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Catharsis: Thoughts and Ruminations on HBO’s The Wire

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Thoughts and Ruminations on HBO’s The Wire

December 8th, 2008

I doubt that anyone has ever really thought about it, but I’ve been living in a state of shame since, earlier this summer, I reviewed the first two episodes of The Wire, Season One, and made the follow proclamation:

“I figured that the more people talk about what is (thus far, and by all accounts) a fantastic series the better for my readers, readers everywhere, and maybe even the show’s long-shot Emmy chances.”

That post, and a post comparing the show to The Dark Knight, were the only two times I’ve talked about The Wire on this blog. Now, this isn’t that uncommon in terms of other shows I’ve caught up on: I got through four and a half seasons of Six Feet Under without talking about it (no, I haven’t finished it yet. Maybe next summer), and until the third season started I didn’t fill you all in last summer when I caught up on How I Met Your Mother. Due to both the speed at which I burn through these episodes, and the relative age of the material, it doesn’t seem like something that is entirely necessary.

But the difference with The Wire is that it wasn’t a normal catchup session – stretched out over a number of months, experiencing The Wire for the first time was something that still hasn’t left me. While I’ve almost forgotten I’ve seen most of Six Feet Under, I can’t help but wax philosophical about The Wire at every opportunity. Those of us who have seen the series, admittedly, must sound like a broken record, but there’s a certain creed of sorts: in any discussion raising the question about television shows to recommend, or television shows that have made an impact, or television shows that deserved more awards attention, or sometimes even just television in general, The Wire is going to be our go-to suggestion.

Tonight at 9pm EST, I will be joining Dave, Devindra and Adam of the /Filmcast for a live indepth discussion of The Wire, which will be the first time that I have truly entered into a dialogue about this amazing series. [To listen in to the live podcast, click here at 9pm] Considering this I felt like, even if I don’t have the substantial back catalogue I wish I had and that could have pulled you as readers into this universe sooner, I could at least offer some brief thoughts as I (if not through watching it) revisit the Shakespearean journey that is David Simon and Ed Burns’ The Wire.

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Dr. Horrible’s Sing-Along Blog – “Act II”

Admittedly, I’ll have less to say about part two of this little experiment (since I got most of my general comments out of the way for the first part), but that doesn’t mean that there isn’t some really positive things to say about it.

Dr. Horrible’s Sing Along-Blog – Act II

What Act II does that Act I didn’t is embrace and engage with all of these characters. It’s still clear that Felicia Day’s Penny is the most underwritten of the characters, but it works because of how fantatic Neil Patrick Harris is on the other side of the equation. Day has a nice ease to her that allows the dialogue to flow and the songs to pop just right, so it’s not an issue of performance: it’s just a really simple character who’s trapped between two really awesome ones.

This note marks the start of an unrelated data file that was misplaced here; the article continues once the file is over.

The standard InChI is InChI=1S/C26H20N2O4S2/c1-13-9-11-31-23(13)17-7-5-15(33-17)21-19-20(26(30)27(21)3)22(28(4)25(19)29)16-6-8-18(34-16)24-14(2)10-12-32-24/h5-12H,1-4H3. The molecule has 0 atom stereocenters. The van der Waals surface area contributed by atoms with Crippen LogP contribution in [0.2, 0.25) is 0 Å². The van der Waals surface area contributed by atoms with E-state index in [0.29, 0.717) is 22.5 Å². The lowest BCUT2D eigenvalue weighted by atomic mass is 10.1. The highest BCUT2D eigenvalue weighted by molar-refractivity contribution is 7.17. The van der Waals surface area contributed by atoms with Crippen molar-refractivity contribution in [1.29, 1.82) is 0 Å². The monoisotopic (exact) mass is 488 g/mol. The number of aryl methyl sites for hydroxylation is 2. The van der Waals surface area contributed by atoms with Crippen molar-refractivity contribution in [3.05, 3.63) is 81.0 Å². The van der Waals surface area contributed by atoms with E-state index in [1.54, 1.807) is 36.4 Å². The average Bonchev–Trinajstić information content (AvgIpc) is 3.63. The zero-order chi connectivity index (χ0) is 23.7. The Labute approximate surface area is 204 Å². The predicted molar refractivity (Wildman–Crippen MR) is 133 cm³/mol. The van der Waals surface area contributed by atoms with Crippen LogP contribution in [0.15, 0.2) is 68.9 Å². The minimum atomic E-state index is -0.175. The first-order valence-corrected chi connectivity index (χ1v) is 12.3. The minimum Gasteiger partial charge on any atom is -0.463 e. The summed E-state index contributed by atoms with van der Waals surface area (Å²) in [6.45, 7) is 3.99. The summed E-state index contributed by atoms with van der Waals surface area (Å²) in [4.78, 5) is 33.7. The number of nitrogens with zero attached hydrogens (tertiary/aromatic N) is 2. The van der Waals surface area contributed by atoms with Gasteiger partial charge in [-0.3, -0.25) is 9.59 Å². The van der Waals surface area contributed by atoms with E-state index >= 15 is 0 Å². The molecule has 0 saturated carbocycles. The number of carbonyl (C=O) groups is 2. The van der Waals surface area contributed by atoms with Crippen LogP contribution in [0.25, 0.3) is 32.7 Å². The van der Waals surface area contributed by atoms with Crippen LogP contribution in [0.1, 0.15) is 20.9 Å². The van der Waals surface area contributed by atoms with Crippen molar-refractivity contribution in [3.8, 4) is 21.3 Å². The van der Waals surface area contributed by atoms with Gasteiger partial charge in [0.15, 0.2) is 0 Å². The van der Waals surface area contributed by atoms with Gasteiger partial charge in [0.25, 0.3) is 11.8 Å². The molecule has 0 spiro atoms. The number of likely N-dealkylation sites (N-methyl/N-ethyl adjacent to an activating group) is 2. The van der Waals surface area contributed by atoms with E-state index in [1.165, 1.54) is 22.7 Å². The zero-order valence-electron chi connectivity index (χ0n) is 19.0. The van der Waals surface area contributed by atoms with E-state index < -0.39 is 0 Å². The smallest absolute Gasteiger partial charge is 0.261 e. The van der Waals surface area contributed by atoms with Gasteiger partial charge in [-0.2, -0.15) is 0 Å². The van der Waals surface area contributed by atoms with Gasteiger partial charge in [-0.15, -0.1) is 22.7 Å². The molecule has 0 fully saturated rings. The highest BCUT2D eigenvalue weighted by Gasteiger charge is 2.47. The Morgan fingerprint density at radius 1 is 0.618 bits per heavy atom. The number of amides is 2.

And no, enough things cannot be said about Neil Patrick Harris: his delivery during his exchange with Penny at the laundromat (In particular, the awesome “Sometimes there’s a third layer that’s the same as the first layer” line). I just love this character, and am glad that they broke my clear issue with the first part about the blog’s feasibility. It seems like before this point he would have run into the obvious problem of announcing a fiendish scheme on his blog and then having Captain Hammer/LAPD on his case, but at least it’s addressed here.

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Weeds – “Lady’s a Charm”

“Lady’s a Charm”

June 23rd, 2008

When Nancy Botwin is wearing an extremely short dress, her family knows the score: she isn’t shopping for a bed skirt, that’s for sure. After we learned last week that Guillermo had plans for her that went beyond the “sales floor,” it was pretty easy to put two and two together that he had plans to exploit his muse to the fullest, so to speak.

The result is the usual theme for Weeds, as Nancy’s new experiences are told through an alarming sequence wherein she’s way over her head and where Mary-Louise Parker can continue to indicate why she’s so great in this role. It’s at least, though, more of a learning experience for Nancy than before, as she might just have some time to grow into this one without fear for her life…but probably not.

The second episode of Weeds’ fourth season is a lot like the first: a lot of setup with little payoff. This isn’t a bad thing, I’ll stress that point a lot, but it does mean that the most shocking thing about the episode was that Silas got a new haircut. This isn’t to say that Weeds needs to shock us, but it does mean that things are continuing at the snail’s pace the show can be known for.

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